By this time, Helena feared the worst. The Hotel was not exactly what she was accustomed to, our room had been converted out of a much larger room with a tbin wooden partition separating us from the occupants of the adjoining room. During the night we heard scratching sounds. In the morning we found that rats had been gnawing our soap!

Rio - and the flight had taken us five days

Next day we embarked on a Panair do Brasil plane for Rio de Janeiro. Finally we landed at Santos Dumont airport to find Mr Shortland, the Lamport & Holt General Manager, awaiting us. Our flight from Lima had taken us five days!

Mr Shortland informed me that I was to proceed the next day for Rio Grande where I was to open an office of Lamport & Holt Navegação S.A. At that time, the work of attending to steamers was being handled by a sister company Cia Navegação de Lagoas S.A whose manager was Sr Radzki. Whilst I was in the Rio office receiving instructions Helena busied herself sampling ice creams at every place she could fimd in the Avenida Rio Branco

Next morning we went out to the airport and boarded a VASP plane for Rio Grande. The plane taxied to the end of the runway. Then we heard strange noises from one of the engines as though it were backfiring. No one seemed to take much notice but Helena called one of the flight attendants saying that she wanted to get off the plane as the engines were not safe. The Pilot was called and though he insisted that there was no danger, Helena was adamant and demanded that we return to the airport building. So the plane returned and all the passengers disembarked. After a bit of a wait, it was announced that another plane was ready and for passengers to embark. Just before doing so, the pilot came over to Helena and told her that there had been a few drpos of water in the gasoline!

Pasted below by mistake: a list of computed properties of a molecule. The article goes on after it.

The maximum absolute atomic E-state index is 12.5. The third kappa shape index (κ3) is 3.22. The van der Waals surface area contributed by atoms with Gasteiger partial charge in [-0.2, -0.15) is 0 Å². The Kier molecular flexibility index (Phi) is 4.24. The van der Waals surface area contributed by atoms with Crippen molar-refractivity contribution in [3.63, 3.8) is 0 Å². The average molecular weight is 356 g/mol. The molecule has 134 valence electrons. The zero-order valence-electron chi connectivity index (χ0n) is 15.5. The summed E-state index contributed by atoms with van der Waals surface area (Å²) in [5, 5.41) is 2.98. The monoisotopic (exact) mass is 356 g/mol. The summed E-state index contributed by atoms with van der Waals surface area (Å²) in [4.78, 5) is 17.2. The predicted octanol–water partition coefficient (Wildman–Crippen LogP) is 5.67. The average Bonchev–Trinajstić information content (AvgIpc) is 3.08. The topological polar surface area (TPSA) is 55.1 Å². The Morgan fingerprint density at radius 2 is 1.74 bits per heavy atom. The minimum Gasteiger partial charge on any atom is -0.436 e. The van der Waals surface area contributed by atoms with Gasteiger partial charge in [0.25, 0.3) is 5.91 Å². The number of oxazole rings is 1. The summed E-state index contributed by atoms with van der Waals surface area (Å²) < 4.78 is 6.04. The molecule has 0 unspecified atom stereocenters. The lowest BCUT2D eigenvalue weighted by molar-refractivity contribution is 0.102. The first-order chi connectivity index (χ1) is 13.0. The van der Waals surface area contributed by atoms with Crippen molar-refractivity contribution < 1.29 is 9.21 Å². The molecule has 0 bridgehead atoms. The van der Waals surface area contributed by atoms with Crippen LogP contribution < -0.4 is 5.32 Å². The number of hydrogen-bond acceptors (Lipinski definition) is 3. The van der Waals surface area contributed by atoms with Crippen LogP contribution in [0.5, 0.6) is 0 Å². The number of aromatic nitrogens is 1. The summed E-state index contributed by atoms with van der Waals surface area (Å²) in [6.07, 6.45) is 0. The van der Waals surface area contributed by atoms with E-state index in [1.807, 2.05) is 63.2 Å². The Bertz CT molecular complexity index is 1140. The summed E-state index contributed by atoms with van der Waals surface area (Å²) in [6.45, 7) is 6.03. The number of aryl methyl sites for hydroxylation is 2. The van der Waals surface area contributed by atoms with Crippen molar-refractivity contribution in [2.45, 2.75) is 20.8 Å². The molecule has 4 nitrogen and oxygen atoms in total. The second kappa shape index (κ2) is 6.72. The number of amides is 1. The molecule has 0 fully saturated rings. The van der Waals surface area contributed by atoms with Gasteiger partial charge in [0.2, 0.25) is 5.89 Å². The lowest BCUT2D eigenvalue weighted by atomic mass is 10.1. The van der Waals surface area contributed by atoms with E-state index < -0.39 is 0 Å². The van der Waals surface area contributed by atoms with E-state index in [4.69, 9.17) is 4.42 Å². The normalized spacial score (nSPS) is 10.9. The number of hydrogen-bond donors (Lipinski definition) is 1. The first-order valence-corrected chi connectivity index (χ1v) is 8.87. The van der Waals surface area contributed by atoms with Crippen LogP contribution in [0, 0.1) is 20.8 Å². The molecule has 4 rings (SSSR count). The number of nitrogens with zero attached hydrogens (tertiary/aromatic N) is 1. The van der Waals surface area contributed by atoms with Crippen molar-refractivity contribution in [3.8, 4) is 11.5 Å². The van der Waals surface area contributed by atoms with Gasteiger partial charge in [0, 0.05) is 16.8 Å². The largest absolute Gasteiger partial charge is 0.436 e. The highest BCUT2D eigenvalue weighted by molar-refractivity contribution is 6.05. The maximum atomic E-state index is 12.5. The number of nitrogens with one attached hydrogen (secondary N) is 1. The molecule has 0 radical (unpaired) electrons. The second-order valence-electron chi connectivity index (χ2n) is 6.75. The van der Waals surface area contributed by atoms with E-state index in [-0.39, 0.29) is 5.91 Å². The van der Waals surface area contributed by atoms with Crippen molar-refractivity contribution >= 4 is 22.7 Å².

Rio Grande

When we arrived at Rio Grande airport, Radzki was waiting for us. He addressed me as Mr Persons. When I pointed out his error he explained that a week before he had received a telegram to say that Mr& Mrs Stephenson would arrive on such and such a day.

Then when we left Rio, he received another telegram reading "Persons mentioned in my previous telegram left this morning." Radzki, whose English was limited, took this to mean that there had been a change in plans and only a Mr Persons would now be arriving. The upshot was that he had only reserved a single room at the hotel, a very small room, and there was no other room available. Although we moved to a double room the following day, that first night was very cramped and we had to leave one of our suitcases outside the door.